Guest article by Barry Nelson of Captivated Images

Many photographers ponder as to why the color seen on their monitor does not match the print that comes back from the lab. Back in the days of film it was common for photographers to have their lab do the color correcting; they simply shot and mailed their film to the lab and what came back was a proper color corrected print.

These days in the digital era, it isn’t quite as simple. A good working knowledge of color management is critical to today’s digital images to maintain color consistency. Color management ensures that what you see on your computer monitor is what will come out when the image is printed.

The complexity of what color management is could fill a book and is far too much to discuss here. In fact, there are several very good books about color management such as “Real World Color Management” by Bruce Fraser, Chris Murphy, and Fred Bunting. In short, the term describes series of profiles called ICC (International Color Consortium) profiles of every device in the entire workflow from the camera, to computer monitor to printer. This tutorial by FujiFilm is helpful in describing the entire process.

Color calibration tool:

How do I maintain color consistency from digital to print?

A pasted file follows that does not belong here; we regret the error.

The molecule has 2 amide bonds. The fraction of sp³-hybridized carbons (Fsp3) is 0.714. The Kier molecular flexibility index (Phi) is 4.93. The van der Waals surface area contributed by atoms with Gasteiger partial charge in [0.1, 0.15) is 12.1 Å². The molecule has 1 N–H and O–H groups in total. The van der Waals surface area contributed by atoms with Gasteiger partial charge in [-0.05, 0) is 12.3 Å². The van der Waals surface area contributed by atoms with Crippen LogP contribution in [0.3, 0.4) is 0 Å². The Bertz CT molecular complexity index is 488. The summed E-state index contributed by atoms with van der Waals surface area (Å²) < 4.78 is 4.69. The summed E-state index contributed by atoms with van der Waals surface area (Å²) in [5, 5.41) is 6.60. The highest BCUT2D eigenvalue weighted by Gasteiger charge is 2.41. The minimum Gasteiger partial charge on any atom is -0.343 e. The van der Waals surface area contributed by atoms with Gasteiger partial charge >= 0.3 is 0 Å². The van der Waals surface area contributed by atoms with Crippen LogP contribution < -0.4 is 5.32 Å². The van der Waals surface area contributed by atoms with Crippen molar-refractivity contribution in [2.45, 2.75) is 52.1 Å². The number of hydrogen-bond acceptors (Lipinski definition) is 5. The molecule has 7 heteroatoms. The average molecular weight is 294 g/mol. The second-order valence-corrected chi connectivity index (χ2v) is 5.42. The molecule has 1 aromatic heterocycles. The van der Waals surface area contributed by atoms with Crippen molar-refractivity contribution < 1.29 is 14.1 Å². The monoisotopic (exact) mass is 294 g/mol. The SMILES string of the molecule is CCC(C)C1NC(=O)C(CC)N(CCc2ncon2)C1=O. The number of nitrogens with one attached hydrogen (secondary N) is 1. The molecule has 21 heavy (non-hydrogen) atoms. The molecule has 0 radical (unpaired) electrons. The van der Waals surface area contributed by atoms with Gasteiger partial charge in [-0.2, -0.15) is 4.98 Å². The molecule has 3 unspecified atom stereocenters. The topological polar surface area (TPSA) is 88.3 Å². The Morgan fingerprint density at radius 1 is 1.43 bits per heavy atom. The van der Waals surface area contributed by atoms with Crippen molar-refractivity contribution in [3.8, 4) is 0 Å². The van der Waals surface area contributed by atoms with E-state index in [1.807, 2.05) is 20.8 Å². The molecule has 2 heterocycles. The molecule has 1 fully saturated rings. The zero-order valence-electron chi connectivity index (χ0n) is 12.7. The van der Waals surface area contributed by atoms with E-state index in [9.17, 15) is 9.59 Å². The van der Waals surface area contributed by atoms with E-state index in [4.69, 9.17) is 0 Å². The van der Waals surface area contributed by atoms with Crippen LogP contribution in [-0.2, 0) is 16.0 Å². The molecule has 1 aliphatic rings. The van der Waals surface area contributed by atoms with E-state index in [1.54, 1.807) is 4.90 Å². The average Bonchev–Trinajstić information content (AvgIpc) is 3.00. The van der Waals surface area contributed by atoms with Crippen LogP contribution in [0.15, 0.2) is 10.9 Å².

To calibrate a monitor is to make sure that each device is “seeing” the color the same way. While there are multiple solutions to calibrating monitors and printers, the most accurate way is to use a hardware calibration tool. This is an electronic device that looks at your monitor and printer paper and then creates an ICC profile for each. Every monitor and printer is different, so to get an accurate color depends on how accurately the devices are profiled.

Hardware calibration tools can range from a few hundred to thousands of dollars. Products such as Color Munk by X Rite and Spyder 4 from Data Color are relatively inexpensive and easy ways to use hardware to calibrate your devices, each offering excellent tutorials on how to use them.

So if you haven’t hardware calibrated your monitor and received the correct ICC profiles for your printer or for your lab, get to it! Then it will really be “what you see is what you get”.

About the photographer:

Owner of Captivated Images in West Texas, Barry Nelson is a portrait photographer who specializes in senior, wedding and family photography. Captivated Images has obtained many awards including the Fuji Masterpiece and Texas Professional Photographers Association Photographer of the Year 2012. See some of Barry’s work below:

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